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NHS trust jumps from ‘inadequate’ to ‘good’ CQC rating after ‘huge improvements’ under new leadership

An NHS trust has jumped from an ‘inadequate’ rating to ‘good’ and has been taken out of special measures after the health inspectorate found “huge improvements” under new leadership.

Brighton and Sussex University Hospitals Trust (BSUH) has “met the requirements demanded of them” and embedded a successful quality improvement strategy, according to the CQC, just two years after the trust was rated inadequate.

 The trust’s chief executive, Dame Marianne Griffiths, called it “fantastic news and thoroughly deserved,” and paid tribute to her “magnificent staff” who she said have been through a tough few years, adding that there was no “silver bullet” to improve failing trusts.

The health inspectorate’s report found huge improvements had been made since the new executive team had introduced systems of working including a new strategy, vision and values underpinning a patient-centred culture which was “inclusive, empowering and positive.”

A new divisional structure had been created, and “quality was a ‘golden thread’ running through the Patient First Strategy,” according to the CQC report.

Inspectors also found that staff knew and understood the trust’s vision and said the strategy had “given them the ability to all speak the same language,” plus a clear framework had set out the structure of wards and divisions and supported the delivery of the trust’s strategy.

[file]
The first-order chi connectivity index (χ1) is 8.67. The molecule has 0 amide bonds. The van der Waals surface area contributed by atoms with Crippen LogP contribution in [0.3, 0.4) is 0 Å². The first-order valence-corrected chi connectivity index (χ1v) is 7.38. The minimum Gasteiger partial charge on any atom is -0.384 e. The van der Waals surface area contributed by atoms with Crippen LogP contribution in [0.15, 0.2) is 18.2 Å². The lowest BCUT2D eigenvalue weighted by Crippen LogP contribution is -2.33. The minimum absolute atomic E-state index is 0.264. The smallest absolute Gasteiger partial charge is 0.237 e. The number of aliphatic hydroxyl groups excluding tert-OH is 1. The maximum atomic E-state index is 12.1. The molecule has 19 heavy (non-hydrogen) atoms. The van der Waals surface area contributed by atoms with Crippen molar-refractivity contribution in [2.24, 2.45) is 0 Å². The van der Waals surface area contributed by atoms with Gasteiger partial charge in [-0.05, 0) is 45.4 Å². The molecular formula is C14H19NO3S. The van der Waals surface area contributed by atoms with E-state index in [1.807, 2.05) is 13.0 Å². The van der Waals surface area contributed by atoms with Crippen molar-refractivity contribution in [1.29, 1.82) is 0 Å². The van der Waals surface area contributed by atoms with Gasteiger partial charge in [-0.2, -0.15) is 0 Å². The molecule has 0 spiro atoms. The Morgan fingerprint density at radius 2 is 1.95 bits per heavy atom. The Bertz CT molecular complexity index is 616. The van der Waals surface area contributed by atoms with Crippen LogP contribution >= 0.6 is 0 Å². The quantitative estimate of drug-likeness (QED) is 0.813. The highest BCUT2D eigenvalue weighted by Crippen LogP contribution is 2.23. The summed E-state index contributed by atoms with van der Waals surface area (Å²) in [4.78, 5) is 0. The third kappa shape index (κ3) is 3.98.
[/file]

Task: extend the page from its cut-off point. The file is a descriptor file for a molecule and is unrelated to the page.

Facing a £15.5m deficit, BSUH was placed into special measures in 2016 after an inspection found patients were at risk— with low levels of staff and a disconnect between wards and the board.

Dame Marianne Griffiths took over at the trust the following year alongside Western Sussex Hospitals NHS Trust, and today she said: “It is testament to the hardworking staff at Brighton and Sussex that the trust has shown such improvement over the last two years, and it is with great pleasure that I congratulate them in coming out of quality special measures today.

She said the CQC report was “another important milestone” after coming out of financial special measures in July and identified that leadership by team rather than a “heroic” individual effort had led the revival.

The chief inspectors of hospitals, Edward Baker, commented that he was pleased with the “real progress” and “dramatic change” seen in the past six to nine months and that he was happy to remove the trust from special measures.

Baker said much of the credit must go to the new leadership team, and praised the additional support provided by the Western Sussex trust.

Image credit - coldsnowstorm


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